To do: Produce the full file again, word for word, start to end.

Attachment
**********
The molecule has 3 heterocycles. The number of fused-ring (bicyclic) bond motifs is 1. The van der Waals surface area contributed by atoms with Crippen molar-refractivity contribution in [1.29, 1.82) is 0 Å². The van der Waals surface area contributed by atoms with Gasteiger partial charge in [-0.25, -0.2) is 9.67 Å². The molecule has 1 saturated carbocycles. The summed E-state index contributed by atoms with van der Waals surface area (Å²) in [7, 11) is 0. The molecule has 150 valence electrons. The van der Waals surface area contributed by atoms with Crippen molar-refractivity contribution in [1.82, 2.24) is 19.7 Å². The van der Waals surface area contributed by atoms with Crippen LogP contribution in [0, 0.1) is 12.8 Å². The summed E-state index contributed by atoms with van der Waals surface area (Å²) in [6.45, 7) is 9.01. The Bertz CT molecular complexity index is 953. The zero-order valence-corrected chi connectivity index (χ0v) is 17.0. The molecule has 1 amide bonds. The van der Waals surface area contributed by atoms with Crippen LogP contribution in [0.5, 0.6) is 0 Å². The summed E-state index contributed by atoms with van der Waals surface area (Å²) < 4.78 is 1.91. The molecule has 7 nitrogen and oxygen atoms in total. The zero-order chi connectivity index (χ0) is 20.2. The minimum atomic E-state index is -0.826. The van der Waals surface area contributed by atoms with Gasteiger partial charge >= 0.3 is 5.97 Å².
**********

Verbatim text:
The molecule has 3 heterocycles. The number of fused-ring (bicyclic) bond motifs is 1. The van der Waals surface area contributed by atoms with Crippen molar-refractivity contribution in [1.29, 1.82) is 0 Å². The van der Waals surface area contributed by atoms with Gasteiger partial charge in [-0.25, -0.2) is 9.67 Å². The molecule has 1 saturated carbocycles. The summed E-state index contributed by atoms with van der Waals surface area (Å²) in [7, 11) is 0. The molecule has 150 valence electrons. The van der Waals surface area contributed by atoms with Crippen molar-refractivity contribution in [1.82, 2.24) is 19.7 Å². The van der Waals surface area contributed by atoms with Crippen LogP contribution in [0, 0.1) is 12.8 Å². The summed E-state index contributed by atoms with van der Waals surface area (Å²) in [6.45, 7) is 9.01. The Bertz CT molecular complexity index is 953. The zero-order valence-corrected chi connectivity index (χ0v) is 17.0. The molecule has 1 amide bonds. The van der Waals surface area contributed by atoms with Crippen LogP contribution in [0.5, 0.6) is 0 Å². The summed E-state index contributed by atoms with van der Waals surface area (Å²) < 4.78 is 1.91. The molecule has 7 nitrogen and oxygen atoms in total. The zero-order chi connectivity index (χ0) is 20.2. The minimum atomic E-state index is -0.826. The van der Waals surface area contributed by atoms with Gasteiger partial charge >= 0.3 is 5.97 Å².